Some art is best viewed by plopping yourself down on desert gravel under a big blue sky and gazing upward. That was my approach at the Gallery in Petroglyph Canyon earlier this fall. After a moderately difficult hike, my reward was spotting hundreds of the gallery’s approximately 1,000 American Indian designs and images displayed on two rocky canvases stretching about one-tenth of a mile.
The Sloan Canyon Petroglyph Site, overseen by the Bureau of Land Management, is just south of Henderson’s Inspirada housing development. The site’s highest concentration of petroglyphs is reached only by hiking about 2 miles. I chose to follow the 200 Trail, the longer, safer and more manageable of two routes.
Once inside Petroglyph Canyon, I set down my backpack and camera and sat on the shifting gray gravel of the canyon’s wash. I let my eyes adjust to the browns and tans and lines and ledges of the canyon walls and volcanic hillsides. I let my gaze wander in search of rock art while summoning the discipline to not try to win first place in any petroglyph-finding contest. I gave myself about a half-hour to appreciate the art around me but could have spent hours more in the space. What’s the rush when some of these petroglyphs have been around for 5,000 years?
Etched, chipped and pecked into the dark patina of the canyon’s Sloan dacite volcanic rock are abstract swirls, squiggles, geometric patterns, whimsical figures and realistic representations. Some of the petroglyphs are far uphill from the canyon’s floor or 25 feet up a sheer canyon wall, so my binoculars came in handy. Other petroglyphs are at ankle level, like the obvious representation of a Bighorn sheep near the canyon entrance coming down from the 200 Trail. Some appear in dense clusters, while others stand alone. Some 200-year-old petroglyphs showing men on horseback might share space with images created thousands of years earlier in the longtime Bighorn sheep hunting ground. They all tell stories that contribute to Southern Nevada’s human history, but there’s more mystery than known meaning.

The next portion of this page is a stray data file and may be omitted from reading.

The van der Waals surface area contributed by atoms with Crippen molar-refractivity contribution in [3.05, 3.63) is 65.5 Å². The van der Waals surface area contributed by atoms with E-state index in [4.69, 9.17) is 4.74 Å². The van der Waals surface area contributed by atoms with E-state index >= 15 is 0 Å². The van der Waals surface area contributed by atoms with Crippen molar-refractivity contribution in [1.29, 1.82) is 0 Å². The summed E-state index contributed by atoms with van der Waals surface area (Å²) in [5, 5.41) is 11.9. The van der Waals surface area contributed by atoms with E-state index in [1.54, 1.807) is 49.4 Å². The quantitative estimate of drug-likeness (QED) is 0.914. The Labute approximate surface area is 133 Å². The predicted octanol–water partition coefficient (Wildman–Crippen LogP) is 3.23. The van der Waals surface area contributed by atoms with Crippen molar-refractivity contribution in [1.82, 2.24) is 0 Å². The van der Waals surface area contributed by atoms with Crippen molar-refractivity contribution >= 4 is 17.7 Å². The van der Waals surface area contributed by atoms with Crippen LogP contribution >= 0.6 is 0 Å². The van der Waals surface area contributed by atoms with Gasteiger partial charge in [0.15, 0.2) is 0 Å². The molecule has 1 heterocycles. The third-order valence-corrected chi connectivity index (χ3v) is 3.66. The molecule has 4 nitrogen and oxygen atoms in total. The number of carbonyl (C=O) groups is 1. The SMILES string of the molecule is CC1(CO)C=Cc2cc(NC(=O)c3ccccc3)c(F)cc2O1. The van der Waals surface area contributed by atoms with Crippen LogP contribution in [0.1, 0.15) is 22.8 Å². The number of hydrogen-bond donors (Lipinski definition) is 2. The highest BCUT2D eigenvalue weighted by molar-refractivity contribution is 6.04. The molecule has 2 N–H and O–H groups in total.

“The big question is, what do they mean?” BLM Ranger Jim Flook said while leading a Saturday hike into Petroglyph Canyon. “The answer is, we don’t know. There is no Rosetta Stone that lets us understand the petroglyphs in a way that’s comparable to the hieroglyphics.”
Flook said three working theories suggest the Sloan Canyon petroglyphs could share themes about resource-gathering and Bighorn Sheep hunting; ceremony and religion; and domestic archaeology (“Think, honey-do list”). Archaeologists believe the petroglyphs are affiliated with the Nuwuvi (Southern Pauite), Yuman and Patayan cultures. Pahranagat or Puebloan cultures also might have contributed.
Petroglyphs are puzzling. “The Bighorn sheep glyph is an example of the subjective challenge, because we could think of it either as a food source or faith symbol,” Flook said. It’s sometimes impossible to tell if the images are human-like (anthropomorphic) or animal-like (zoomorphic). An etched grid perched high above hikers might look like a calendar, but it could represent something entirely unrelated to tracking time. Same holds for snake-looking lines on stone left from Mount Sutor’s eruption some 13 million years ago.